Chapter 3 Monks at the World’s End: Performing an Eschatological Monasticism in the Twelfth-Century Ludus de Antichristo

In: Music in the Apocalyptic Mode
Kyle A. Thomas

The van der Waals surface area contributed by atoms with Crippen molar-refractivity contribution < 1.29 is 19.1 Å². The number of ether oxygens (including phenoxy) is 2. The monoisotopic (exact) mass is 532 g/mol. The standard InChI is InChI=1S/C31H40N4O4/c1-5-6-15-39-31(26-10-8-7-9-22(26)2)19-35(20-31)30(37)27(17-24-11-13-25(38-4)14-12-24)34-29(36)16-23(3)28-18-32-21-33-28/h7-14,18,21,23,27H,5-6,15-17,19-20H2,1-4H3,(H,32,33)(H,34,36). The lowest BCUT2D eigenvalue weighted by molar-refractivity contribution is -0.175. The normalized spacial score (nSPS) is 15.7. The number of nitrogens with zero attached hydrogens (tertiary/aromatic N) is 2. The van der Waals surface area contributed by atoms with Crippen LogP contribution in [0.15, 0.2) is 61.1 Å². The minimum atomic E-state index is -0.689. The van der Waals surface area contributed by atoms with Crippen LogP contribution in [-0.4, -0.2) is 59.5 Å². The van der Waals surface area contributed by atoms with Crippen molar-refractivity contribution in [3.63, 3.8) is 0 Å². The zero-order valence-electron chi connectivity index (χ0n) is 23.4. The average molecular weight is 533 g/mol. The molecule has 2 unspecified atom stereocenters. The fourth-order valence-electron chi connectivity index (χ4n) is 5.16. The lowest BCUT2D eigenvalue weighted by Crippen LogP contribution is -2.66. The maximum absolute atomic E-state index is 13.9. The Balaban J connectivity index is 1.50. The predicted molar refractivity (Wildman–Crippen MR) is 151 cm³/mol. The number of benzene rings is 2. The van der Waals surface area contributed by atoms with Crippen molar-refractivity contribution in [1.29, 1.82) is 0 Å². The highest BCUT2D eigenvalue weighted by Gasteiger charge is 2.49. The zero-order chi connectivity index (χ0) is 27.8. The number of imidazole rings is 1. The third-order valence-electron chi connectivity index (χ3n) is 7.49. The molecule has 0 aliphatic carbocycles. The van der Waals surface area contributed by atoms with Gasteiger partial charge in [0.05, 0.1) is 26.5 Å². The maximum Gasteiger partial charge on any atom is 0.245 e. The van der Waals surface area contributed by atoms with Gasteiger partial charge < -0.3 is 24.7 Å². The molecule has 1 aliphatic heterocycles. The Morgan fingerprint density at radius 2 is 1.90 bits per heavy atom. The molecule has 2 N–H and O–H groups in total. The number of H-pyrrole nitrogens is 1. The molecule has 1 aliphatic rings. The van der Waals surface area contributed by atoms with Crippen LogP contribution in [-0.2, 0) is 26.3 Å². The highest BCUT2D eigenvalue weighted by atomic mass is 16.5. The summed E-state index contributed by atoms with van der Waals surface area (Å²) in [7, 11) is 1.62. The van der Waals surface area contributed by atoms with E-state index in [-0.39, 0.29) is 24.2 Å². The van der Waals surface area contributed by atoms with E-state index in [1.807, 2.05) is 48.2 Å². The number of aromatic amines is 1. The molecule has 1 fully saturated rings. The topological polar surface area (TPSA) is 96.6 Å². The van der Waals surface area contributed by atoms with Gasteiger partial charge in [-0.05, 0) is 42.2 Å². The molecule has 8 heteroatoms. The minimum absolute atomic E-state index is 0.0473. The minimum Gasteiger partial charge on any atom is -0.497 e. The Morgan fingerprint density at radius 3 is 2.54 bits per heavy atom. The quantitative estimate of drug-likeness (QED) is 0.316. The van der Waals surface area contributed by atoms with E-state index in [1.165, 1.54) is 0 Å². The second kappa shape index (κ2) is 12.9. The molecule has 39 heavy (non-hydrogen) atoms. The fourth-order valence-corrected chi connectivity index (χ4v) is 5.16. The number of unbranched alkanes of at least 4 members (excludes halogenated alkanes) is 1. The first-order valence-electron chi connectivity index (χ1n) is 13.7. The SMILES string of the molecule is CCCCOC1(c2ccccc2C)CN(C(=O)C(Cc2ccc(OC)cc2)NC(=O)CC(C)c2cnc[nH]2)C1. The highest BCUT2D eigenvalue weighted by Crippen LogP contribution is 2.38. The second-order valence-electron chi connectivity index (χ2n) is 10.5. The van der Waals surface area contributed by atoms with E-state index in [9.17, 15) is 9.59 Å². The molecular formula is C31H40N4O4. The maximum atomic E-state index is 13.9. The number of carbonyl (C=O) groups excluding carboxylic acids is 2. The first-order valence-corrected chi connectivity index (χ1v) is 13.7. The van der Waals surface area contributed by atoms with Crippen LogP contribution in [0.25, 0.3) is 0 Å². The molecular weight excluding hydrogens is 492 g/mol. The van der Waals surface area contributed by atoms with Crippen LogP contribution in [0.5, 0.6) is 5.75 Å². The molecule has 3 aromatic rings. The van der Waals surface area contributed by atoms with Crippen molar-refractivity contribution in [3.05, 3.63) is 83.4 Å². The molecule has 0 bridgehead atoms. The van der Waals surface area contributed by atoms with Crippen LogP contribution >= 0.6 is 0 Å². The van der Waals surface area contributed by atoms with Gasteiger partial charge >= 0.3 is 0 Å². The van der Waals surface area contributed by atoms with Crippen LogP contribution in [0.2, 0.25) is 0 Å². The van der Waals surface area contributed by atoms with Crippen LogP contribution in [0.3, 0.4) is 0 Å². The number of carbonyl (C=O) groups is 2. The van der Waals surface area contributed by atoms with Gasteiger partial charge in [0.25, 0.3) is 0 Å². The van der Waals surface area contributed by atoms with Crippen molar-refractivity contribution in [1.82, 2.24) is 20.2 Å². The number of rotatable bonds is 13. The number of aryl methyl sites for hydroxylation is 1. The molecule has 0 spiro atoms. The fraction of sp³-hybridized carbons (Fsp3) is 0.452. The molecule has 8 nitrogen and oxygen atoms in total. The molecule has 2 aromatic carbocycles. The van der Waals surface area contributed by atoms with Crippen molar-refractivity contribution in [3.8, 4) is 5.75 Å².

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The monumental Latin play known as the Ludus de Antichristo (Play about the Antichrist) was created by Benedictine monks at the imperial abbey of Tegernsee in southern Bavaria around the year 1159 CE. A musical dramatization, it survives as one of the most unique and ambitious works of theatre from medieval Europe, folding into its scope matters of global geopolitics and Latin Christian eschatology. The Ludus de Antichristo survives as an artifact from a period in which the apocalypse served to capture the heightened anxieties and concerns of communities across Europe. The play expertly theatricalizes the monastic perspective on European politics, ecclesiastical reform, education, and the rites of Christian worship, all within an eschatological frame that bends the desired dramatic affect toward a greater sense of urgency. This chapter will contextualize the play’s eschatological sources alongside its goals for dramatizing an apocalyptic narrative specifically for monastic communities. Furthermore, we will explore how the play also dramatizes the sonic conditions of its performance such that musicality, speech, and cacophony all provide an affective source of theatrical meaning-making familiar to monastic communities beyond Tegernsee.

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